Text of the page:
BYD Delivers All-Electric Refuse Truck to City of Palo Alto


On Monday, electric vehicle manufacturer BYD delivered an all-electric automated side loader refuse truck to the City of Palo Alto, Calif., and GreenWaste, the city’s waste hauler service. The BYD all-electric refuse truck was unveiled in a ceremony at City Hall with Palo Alto Mayor Greg Scharff, who praised BYD and GreenWaste for their efforts to bring the electric refuse truck to the Bay Area.

“I want to thank the manufacturer, BYD, and our refuse hauler, GreenWaste, for building and piloting the Bay Area’s first all-electric refuse collection truck,” said Scharff at the unveiling. “It will save 72 metric tons of greenhouse gas emissions a year and help us meet Palo Alto’s ambitious goal of an 80 percent reduction in these emissions by 2030.”

The BYD electric refuse truck uses its batteries for propulsion, as well as to power the hydraulic system for the body. According to the company, the truck has 76 miles of range and requires only two to three hours maximum to fully charge. The vehicle will operate on a variety of service routes in the community from urban to residential neighborhoods, including streets with steep inclines.

Frank Weigel, co-chief operating officer of GreenWaste of Palo Alto, and Palo Alto Mayor Greg Scharff pose in front of the BYD electric refuse truck.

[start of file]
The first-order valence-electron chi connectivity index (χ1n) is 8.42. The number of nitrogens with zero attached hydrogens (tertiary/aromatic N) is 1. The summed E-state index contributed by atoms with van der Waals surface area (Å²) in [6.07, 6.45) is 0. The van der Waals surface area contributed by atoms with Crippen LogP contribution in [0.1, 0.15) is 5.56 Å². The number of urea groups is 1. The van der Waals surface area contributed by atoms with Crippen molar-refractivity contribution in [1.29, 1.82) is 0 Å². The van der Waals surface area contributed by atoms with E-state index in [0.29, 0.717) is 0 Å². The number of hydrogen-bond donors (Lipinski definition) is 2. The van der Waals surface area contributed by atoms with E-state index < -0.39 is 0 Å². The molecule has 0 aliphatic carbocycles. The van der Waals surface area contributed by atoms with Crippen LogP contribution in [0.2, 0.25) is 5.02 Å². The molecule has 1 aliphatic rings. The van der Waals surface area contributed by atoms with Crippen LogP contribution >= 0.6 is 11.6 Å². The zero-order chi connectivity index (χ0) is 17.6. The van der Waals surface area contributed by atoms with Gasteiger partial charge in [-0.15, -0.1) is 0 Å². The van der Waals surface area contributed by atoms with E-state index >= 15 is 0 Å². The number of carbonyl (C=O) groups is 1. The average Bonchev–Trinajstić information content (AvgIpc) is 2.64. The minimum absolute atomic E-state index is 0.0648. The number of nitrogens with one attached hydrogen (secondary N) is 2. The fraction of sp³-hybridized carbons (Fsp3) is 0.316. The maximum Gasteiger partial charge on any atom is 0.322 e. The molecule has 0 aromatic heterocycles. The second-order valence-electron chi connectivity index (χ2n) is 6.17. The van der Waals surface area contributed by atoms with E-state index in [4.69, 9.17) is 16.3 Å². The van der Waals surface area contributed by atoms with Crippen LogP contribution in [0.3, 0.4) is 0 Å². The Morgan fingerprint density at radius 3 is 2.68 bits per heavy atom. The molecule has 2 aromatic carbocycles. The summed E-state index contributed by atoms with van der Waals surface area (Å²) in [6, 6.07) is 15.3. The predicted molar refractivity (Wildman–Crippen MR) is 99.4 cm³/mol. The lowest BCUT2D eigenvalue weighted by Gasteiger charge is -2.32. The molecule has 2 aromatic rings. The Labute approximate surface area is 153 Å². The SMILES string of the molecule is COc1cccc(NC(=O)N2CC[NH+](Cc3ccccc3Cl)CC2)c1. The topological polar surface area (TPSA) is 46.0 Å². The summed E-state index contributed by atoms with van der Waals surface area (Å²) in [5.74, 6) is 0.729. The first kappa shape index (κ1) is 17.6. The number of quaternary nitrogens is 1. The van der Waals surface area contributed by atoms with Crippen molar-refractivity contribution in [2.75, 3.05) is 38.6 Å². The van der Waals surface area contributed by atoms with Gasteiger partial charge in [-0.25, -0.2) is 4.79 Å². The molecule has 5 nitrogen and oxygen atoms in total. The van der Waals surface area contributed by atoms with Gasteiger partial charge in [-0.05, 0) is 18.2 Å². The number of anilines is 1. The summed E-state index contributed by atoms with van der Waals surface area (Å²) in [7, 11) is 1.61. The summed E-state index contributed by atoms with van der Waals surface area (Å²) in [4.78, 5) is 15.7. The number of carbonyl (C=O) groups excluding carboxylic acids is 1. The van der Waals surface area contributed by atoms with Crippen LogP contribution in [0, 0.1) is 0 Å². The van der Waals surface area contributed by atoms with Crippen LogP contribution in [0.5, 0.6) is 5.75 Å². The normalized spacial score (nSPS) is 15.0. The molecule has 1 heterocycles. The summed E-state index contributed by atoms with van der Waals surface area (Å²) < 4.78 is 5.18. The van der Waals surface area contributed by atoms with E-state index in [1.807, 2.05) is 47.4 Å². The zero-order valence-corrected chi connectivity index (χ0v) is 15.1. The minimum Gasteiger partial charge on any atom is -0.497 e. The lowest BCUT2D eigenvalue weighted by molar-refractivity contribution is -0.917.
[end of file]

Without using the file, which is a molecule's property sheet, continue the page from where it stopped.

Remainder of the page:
“BYD wants to electrify everything in transportation, and we see great potential for turning over diesel or natural gas refuse truck fleets to zero-emission, battery-electric trucks,” said Andy Swanton, vice president of truck sales for BYD Heavy Industries. “This battery-electric refuse truck in Palo Alto will save GreenWaste tens of thousands of dollars annually in fuel costs while completely eliminating tailpipe emissions and operating quietly in residential neighborhoods. The benefits of operating this truck will be enjoyed by both the city and its residents and will begin to materialize almost immediately upon going into service.”

According to BYD, GreenWaste and the City of Palo Alto will enjoy savings of more than $16,000 annually due to the truck’s high-efficiency electric motors and controls, as well as less maintenance required for the propulsion systems, fewer fluids to change, less brake wear due to regenerative braking technology, and fewer moving parts overall. GreenWaste will monitor and collect data from the electric refuse truck’s routes to determine if additional electric refuse trucks can be purchased in the future to replace its entire diesel truck fleet.

“GreenWaste of Palo Alto was so excited to partner with the City of Palo Alto and BYD to get this innovative truck out in the community,” said Scott Scholz, general manager of GreenWaste of Palo Alto. “We are looking forward to studying all the environmental benefits this truck will bring as we continue to work toward an 80 percent reduction in greenhouse gas emissions by 2030. We look forward to seeing the entire Palo Alto community as we are out working with the new electric truck and will be ready to smile and wave as we pass by while making a little less noise.”

Due to the stop-and-go nature and designated daily routes of refuse hauler operations, the refuse market represents a prime opportunity for vehicle electrification, according to BYD. Earlier this year, the company officially introduced its Class 8 heavy-duty electric refuse truck at the 2017 ACT Expo.

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